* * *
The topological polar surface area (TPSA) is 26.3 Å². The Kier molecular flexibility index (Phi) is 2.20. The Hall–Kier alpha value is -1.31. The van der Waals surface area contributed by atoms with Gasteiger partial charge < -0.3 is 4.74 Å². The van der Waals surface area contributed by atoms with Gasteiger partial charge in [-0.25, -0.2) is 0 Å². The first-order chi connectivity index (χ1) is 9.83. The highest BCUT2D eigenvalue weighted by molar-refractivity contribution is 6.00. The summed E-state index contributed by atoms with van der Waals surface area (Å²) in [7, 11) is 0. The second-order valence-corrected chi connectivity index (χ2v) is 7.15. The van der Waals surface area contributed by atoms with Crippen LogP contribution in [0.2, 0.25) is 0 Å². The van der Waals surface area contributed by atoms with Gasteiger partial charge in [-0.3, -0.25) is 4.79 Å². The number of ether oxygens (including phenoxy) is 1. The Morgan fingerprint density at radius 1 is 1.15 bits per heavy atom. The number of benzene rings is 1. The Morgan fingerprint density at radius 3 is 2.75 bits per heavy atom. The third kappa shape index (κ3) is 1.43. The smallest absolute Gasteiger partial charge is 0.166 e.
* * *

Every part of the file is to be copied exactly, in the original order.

The topological polar surface area (TPSA) is 26.3 Å². The Kier molecular flexibility index (Phi) is 2.20. The Hall–Kier alpha value is -1.31. The van der Waals surface area contributed by atoms with Gasteiger partial charge < -0.3 is 4.74 Å². The van der Waals surface area contributed by atoms with Gasteiger partial charge in [-0.25, -0.2) is 0 Å². The first-order chi connectivity index (χ1) is 9.83. The highest BCUT2D eigenvalue weighted by molar-refractivity contribution is 6.00. The summed E-state index contributed by atoms with van der Waals surface area (Å²) in [7, 11) is 0. The second-order valence-corrected chi connectivity index (χ2v) is 7.15. The van der Waals surface area contributed by atoms with Crippen LogP contribution in [0.2, 0.25) is 0 Å². The van der Waals surface area contributed by atoms with Gasteiger partial charge in [-0.3, -0.25) is 4.79 Å². The number of ether oxygens (including phenoxy) is 1. The Morgan fingerprint density at radius 1 is 1.15 bits per heavy atom. The number of benzene rings is 1. The Morgan fingerprint density at radius 3 is 2.75 bits per heavy atom. The third kappa shape index (κ3) is 1.43. The smallest absolute Gasteiger partial charge is 0.166 e.